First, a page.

FIG. 3. Eight positional libraries of A27L were screened using the saturation mutagenesis technique. 88 mutant clones were screened for each of eight positional libraries of A27L-P1, P3, P4, P5, P6, P7, P8 and P9. (Fin. 3A) 2 clones are screened simultaneously for each library. Activation was assessed by IFN-γ expression. Positive control (A27L; SEQ ID NO:362) is the far left bar while the negative control (NYESO-1157-165) is the second from left. APL clonal wells indicated with an arrow were de-convoluted and each mutant APL re-screened separately. FIG. 3B shows the IFN-γ activity elicited by individual clones, relative to the activity elicited by A27L. The clones that were initially assayed together are indicated by shading. A bold number indicates the APL clone which is most responsible for the activation of the screening CTL clone. DNA sequence analysis was used to determine the amino acid encoded.

FIG. 4. APLs identified in saturation mutagenesis screen activate unique MART-126-35-specific CTL clones differently. Two unique high avidity MART-126-35-specific CTL clones, M26-H1 (A) and M26-H2 (B), and two unique low avidity MART-126-35-specific CTL clones, M26-L1(C) and M26-L2 (D), were assayed against the agonist peptides A27L (square), E26G (SEQ ID NO:363; circle), E26S (SEQ ID NO:364; triangle), L33M (SEQ ID NO:365; diamond) and NY-ESO-1157-165 (x's). Peptides were titrated on T2 target cell. IFN-γ expression was measured by standard ELISA.

FIG. 5. APLs generate different CTL responses from the PBMC of different melanoma patients. Identified APLs were used to stimulate peripheral blood mononuclear cells (PBMC) of different melanoma patients in vitro. Following a one week primary and one week secondary peptide stimulation, cultures were stained with FITC-labeled anti-CD8 antibody and APC-labeled HLA-A2/MART-126-35 tetramer and analyzed by flow cytometry. Data is representative of at least three different experiments.

FIG. 6. Native and superagonist CTL determinants can be distinguished in bead-based cross-presentation assay. Oligonucleotides encoding NY-ESO-1157-170 were cloned into and expressed by pQE40 expression vectors. The mini-gene products were isolated and “fed” to immature dendritic cells as described in Examples 2-8. NY-ESO-1157-170-specific CTL clones were used to detect the presence of the cross-presented mini-gene products. Induced IFN-γ expression was determined by standard sandwich ELISA. Synthetic wild-type peptide was used a positive control.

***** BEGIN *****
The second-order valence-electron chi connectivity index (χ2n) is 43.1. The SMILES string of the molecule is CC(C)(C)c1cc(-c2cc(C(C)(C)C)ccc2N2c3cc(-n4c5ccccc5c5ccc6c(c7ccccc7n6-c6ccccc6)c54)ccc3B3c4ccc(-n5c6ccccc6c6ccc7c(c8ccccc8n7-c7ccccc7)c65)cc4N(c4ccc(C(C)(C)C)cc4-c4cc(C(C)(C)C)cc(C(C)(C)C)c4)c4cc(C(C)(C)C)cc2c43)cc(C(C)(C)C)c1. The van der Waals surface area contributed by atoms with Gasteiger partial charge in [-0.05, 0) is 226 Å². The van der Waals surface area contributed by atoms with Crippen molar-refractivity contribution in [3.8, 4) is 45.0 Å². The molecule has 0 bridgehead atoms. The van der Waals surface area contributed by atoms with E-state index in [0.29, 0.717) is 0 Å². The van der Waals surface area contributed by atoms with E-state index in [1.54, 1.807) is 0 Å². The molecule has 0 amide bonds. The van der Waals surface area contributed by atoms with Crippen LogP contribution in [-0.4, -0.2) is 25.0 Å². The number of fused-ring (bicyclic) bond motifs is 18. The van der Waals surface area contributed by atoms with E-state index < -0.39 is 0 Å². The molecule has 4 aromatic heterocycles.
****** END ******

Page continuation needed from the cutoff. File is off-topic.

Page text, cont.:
FIG. 7. NYESO-1157-165 C165V generates Specific CTL better than the wild type peptide. Following a 1-week primary and 1-week secondary peptide stimulation (Week 2), and an additional week (Week 3), cultures were stained with FITC-labeled anti-CD8 antibody and APC-labeled HLA-A2/NY-ESO and analyzed by flow cytometry. Two peptides were tested, NY-ESO-I157-165 (SEQ ID NO:366) wild-type, and NY-ESO-1157-170-(V) (SEQ ID NO:376).

FIG. 8. Native and superagonist CTL determinants can be distinguished in bead-based cross presentation assay. Oligonucleotides encoding NY-ESO-1157-170 were cloned into and expressed by pQE40 expression vectors. The mini-gene products were isolated and “fed” to immature dendritic cells as described in the Examples. NY-ESO-1157-170-specific CTL clones were used to detect the presence of the cross-presented mini-gene products (NY-ESO-1157-170). PBMC (FIG. 8B) were compared to CD-4+ cells (FIG. 8A). Induced IFN-γ expression was determined by standard sandwich ELISA. Synthetic wild-type peptide was used a positive control. The designations for the clones are as follows: NYII WT-1 is SEQ ID NO:362; NYII-5I-1 and -2 are W161I (SEQ ID NO:368); NYII-6Q-1 and -2 are I162Q (SEQ ID NO:372); NYII-6V-1 and -2 are I162V (SEQ ID NO:373); NYII-8S-1 and -2 are Q164S (SEQ ID NO: 374); NYII14W-1 and -2 are F170W (SEQ ID NO:375).

DETAILED DESCRIPTION OF ILLUSTRATIVE EMBODIMENTS

What is described herein is a method to screen for potential superagonist APLs of a clinically relevant tumor-associated antigen, including NY-ESO-1 and MART-1. Rather than screening a limited subset of possible agonists, this technique allows screening of every single amino acid mutant of tumor epitope in a rapid and cost-effective manner. This approach to identifying APLs is effective, given the difference even subtle amino acid substitutions have on specific T cell response. Since superagonist APL structure cannot be predicted, the method described generates candidate APLS by a comprehensive screening technique.